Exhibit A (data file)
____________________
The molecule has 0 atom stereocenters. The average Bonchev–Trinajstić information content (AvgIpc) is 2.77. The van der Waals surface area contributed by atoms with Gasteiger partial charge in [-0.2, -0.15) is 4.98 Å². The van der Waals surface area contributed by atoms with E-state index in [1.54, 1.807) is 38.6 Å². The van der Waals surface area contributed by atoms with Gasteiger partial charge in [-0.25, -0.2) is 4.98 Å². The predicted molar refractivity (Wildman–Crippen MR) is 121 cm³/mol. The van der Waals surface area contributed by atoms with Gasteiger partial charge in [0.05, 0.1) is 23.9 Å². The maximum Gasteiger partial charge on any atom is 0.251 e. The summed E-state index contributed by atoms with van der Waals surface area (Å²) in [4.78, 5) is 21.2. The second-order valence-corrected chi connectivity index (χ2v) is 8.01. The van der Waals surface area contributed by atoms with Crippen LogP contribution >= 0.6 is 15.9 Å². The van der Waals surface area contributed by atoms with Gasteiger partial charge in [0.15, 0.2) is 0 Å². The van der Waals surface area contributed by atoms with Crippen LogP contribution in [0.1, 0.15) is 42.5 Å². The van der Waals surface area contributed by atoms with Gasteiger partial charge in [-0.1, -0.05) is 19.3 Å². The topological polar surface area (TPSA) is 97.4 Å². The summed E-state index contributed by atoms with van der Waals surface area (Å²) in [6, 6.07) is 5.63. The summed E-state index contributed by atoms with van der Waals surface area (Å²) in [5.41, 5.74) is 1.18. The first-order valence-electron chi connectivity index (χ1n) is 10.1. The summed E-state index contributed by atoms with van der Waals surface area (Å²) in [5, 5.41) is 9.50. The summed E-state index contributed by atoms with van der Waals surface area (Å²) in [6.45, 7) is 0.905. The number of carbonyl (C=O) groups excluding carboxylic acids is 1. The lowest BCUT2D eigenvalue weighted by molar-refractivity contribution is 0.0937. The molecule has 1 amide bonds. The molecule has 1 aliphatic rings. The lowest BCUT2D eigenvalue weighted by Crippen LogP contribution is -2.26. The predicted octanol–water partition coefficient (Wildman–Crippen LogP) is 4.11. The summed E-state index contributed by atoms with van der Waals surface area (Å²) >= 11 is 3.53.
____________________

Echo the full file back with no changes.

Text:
The molecule has 0 atom stereocenters. The average Bonchev–Trinajstić information content (AvgIpc) is 2.77. The van der Waals surface area contributed by atoms with Gasteiger partial charge in [-0.2, -0.15) is 4.98 Å². The van der Waals surface area contributed by atoms with E-state index in [1.54, 1.807) is 38.6 Å². The van der Waals surface area contributed by atoms with Gasteiger partial charge in [-0.25, -0.2) is 4.98 Å². The predicted molar refractivity (Wildman–Crippen MR) is 121 cm³/mol. The van der Waals surface area contributed by atoms with Gasteiger partial charge in [0.05, 0.1) is 23.9 Å². The maximum Gasteiger partial charge on any atom is 0.251 e. The summed E-state index contributed by atoms with van der Waals surface area (Å²) in [4.78, 5) is 21.2. The second-order valence-corrected chi connectivity index (χ2v) is 8.01. The van der Waals surface area contributed by atoms with Crippen LogP contribution >= 0.6 is 15.9 Å². The van der Waals surface area contributed by atoms with Gasteiger partial charge in [0.15, 0.2) is 0 Å². The van der Waals surface area contributed by atoms with Crippen LogP contribution in [0.1, 0.15) is 42.5 Å². The van der Waals surface area contributed by atoms with Gasteiger partial charge in [-0.1, -0.05) is 19.3 Å². The topological polar surface area (TPSA) is 97.4 Å². The summed E-state index contributed by atoms with van der Waals surface area (Å²) in [6, 6.07) is 5.63. The summed E-state index contributed by atoms with van der Waals surface area (Å²) in [5.41, 5.74) is 1.18. The first-order valence-electron chi connectivity index (χ1n) is 10.1. The summed E-state index contributed by atoms with van der Waals surface area (Å²) in [5, 5.41) is 9.50. The summed E-state index contributed by atoms with van der Waals surface area (Å²) in [6.45, 7) is 0.905. The number of carbonyl (C=O) groups excluding carboxylic acids is 1. The lowest BCUT2D eigenvalue weighted by molar-refractivity contribution is 0.0937. The molecule has 1 amide bonds. The molecule has 1 aliphatic rings. The lowest BCUT2D eigenvalue weighted by Crippen LogP contribution is -2.26. The predicted octanol–water partition coefficient (Wildman–Crippen LogP) is 4.11. The summed E-state index contributed by atoms with van der Waals surface area (Å²) >= 11 is 3.53.